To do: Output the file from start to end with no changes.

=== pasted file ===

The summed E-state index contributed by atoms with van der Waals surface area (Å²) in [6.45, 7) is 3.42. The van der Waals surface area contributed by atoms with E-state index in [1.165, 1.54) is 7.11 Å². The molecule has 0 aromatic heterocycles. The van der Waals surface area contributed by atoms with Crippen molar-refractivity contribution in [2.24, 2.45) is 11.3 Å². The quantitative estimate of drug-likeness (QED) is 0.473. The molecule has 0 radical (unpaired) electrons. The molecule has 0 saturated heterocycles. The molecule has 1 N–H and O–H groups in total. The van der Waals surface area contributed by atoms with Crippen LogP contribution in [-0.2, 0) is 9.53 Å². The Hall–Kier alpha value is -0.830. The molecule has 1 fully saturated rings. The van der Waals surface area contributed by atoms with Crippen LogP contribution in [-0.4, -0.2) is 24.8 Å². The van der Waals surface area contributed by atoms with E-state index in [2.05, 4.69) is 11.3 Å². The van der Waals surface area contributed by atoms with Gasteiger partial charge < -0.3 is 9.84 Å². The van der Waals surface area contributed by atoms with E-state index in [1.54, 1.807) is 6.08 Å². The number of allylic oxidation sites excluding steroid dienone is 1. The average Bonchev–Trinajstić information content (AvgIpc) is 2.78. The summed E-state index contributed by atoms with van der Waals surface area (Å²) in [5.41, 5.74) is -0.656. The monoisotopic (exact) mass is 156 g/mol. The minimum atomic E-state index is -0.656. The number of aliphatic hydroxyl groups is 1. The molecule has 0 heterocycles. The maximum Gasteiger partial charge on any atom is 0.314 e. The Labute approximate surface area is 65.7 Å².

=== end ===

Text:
The summed E-state index contributed by atoms with van der Waals surface area (Å²) in [6.45, 7) is 3.42. The van der Waals surface area contributed by atoms with E-state index in [1.165, 1.54) is 7.11 Å². The molecule has 0 aromatic heterocycles. The van der Waals surface area contributed by atoms with Crippen molar-refractivity contribution in [2.24, 2.45) is 11.3 Å². The quantitative estimate of drug-likeness (QED) is 0.473. The molecule has 0 radical (unpaired) electrons. The molecule has 0 saturated heterocycles. The molecule has 1 N–H and O–H groups in total. The van der Waals surface area contributed by atoms with Crippen LogP contribution in [-0.2, 0) is 9.53 Å². The Hall–Kier alpha value is -0.830. The molecule has 1 fully saturated rings. The van der Waals surface area contributed by atoms with Crippen LogP contribution in [-0.4, -0.2) is 24.8 Å². The van der Waals surface area contributed by atoms with E-state index in [2.05, 4.69) is 11.3 Å². The van der Waals surface area contributed by atoms with Gasteiger partial charge < -0.3 is 9.84 Å². The van der Waals surface area contributed by atoms with E-state index in [1.54, 1.807) is 6.08 Å². The number of allylic oxidation sites excluding steroid dienone is 1. The average Bonchev–Trinajstić information content (AvgIpc) is 2.78. The summed E-state index contributed by atoms with van der Waals surface area (Å²) in [5.41, 5.74) is -0.656. The monoisotopic (exact) mass is 156 g/mol. The minimum atomic E-state index is -0.656. The number of aliphatic hydroxyl groups is 1. The molecule has 0 heterocycles. The maximum Gasteiger partial charge on any atom is 0.314 e. The Labute approximate surface area is 65.7 Å².